Running Away With the Circus
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By Marc Porter Zasada
THIS EVENING THE URBAN MAN has scheduled a visit with his subconscious mind, sometimes called the id, which tonight happens to be located in a large white tent, right next to the Santa Monica Pier. It-s one of those massive shows featuring anonymous gymnasts in abstract leotards, staggering images on gigantic screens, sexual overtones and high-quality speaker systems soaring with new age music.
This one uses white horses running with flowing manes to enter directly into my subconscious.
I hear that, once upon a time, people got scared when a circus rolled into town. Painted wagons would appear in a field just past the feed store, and overnight the tents would go up. Furtive carnies posted playbills, grubby acrobats prowled streetcorners, and parents worried about their kids. They knew that inside the tent, the normal rules of society broke down, and the id ran rampant with tigers and half-naked bodies.
The townsfolk were entranced, but they didn-t want the farm boys and girls running off with the painted wagons.
In the metropolis, of course, we live with spectacle every day. Not just theme parks and movie screens, but Broadway musicals and even shopping malls have become a species of circus. We can access the id anytime we want, right in our living rooms. We can live full time in a world where people fly through dark landscapes. And everyone seems to dream of making the flight or pulling the wires.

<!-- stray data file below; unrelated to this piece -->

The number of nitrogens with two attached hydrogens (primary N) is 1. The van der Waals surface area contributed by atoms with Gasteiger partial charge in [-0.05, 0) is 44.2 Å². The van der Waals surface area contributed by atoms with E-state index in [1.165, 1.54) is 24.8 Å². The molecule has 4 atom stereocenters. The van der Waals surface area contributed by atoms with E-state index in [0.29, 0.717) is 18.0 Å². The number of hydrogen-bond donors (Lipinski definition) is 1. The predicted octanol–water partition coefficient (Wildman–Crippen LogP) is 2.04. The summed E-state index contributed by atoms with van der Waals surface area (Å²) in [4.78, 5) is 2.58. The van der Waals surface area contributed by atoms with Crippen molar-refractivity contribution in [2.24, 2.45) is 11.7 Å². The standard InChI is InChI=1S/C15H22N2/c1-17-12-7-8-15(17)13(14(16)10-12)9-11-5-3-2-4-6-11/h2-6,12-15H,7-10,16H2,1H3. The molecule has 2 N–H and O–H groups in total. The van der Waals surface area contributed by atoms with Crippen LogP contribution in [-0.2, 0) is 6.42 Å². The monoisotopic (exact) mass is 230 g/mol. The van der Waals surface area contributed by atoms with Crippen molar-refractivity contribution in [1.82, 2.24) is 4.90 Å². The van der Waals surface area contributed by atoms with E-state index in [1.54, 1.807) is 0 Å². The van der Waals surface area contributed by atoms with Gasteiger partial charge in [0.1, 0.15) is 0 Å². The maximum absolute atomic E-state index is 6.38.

Cirque du Soleil, which re-invented the Big Top to "seduce with the marvelous, the unsettling and the terrifying" now has four shows running permanently in Vegas, one of them frankly pornographic. Six more tour the country.
I understand they-ve applied for a patent on the subconscious mind.
In the beautiful tent next to the pier, the lights dim, the music rises, and I sit forward in my seat -- trying to ignore the bustle of the crowd and enter fully into a gentler dream called "Cavalia."
I know there-ll be no big names, no announcers -- no personalities at all. Acts like Siegfried and Roy are obsolete. No, the white horses will be the stars. The hypnotic sets. The flashes of light. The young people with the wonderful bodies will remain interchangeable, and the id itself will be the headliner.
But despite the poetry and the music, something holds me back, and I realize it-s the presence of my children. I steal glances to see just how entranced they may be. Are they even now fantasizing about offering their youth to a man running some kind of a circus?
The small town hicks probably never read Freud, but I can-t help remembering how he said the id wants only what feels good at the time, with no consideration for reality. How it thinks only about food, sex, and high quality speaker systems. I imagine that left unchecked, it would produce people who lived only for the next glittering spectacle, who created cities of painted facades and sparkling palaces, but left the sidewalks cracked, the parks untended.
The Urban Man ignores a truly wonderful show to consider things like Freud-s balancing of id, ego and superego. I fret about my life in the metropolis.
And afterwards, I take precautions. I lead the kids backstage to smell the stables. We peek behind the tent, looking for the detritus of the encampment, the dirty buckets and discarded lights. On the drive home, I hint darkly of bruised muscles and short careers.
I say I don-t want them running off with any painted wagons.
- 2004 Marc Porter Zasada, all rights reserved.
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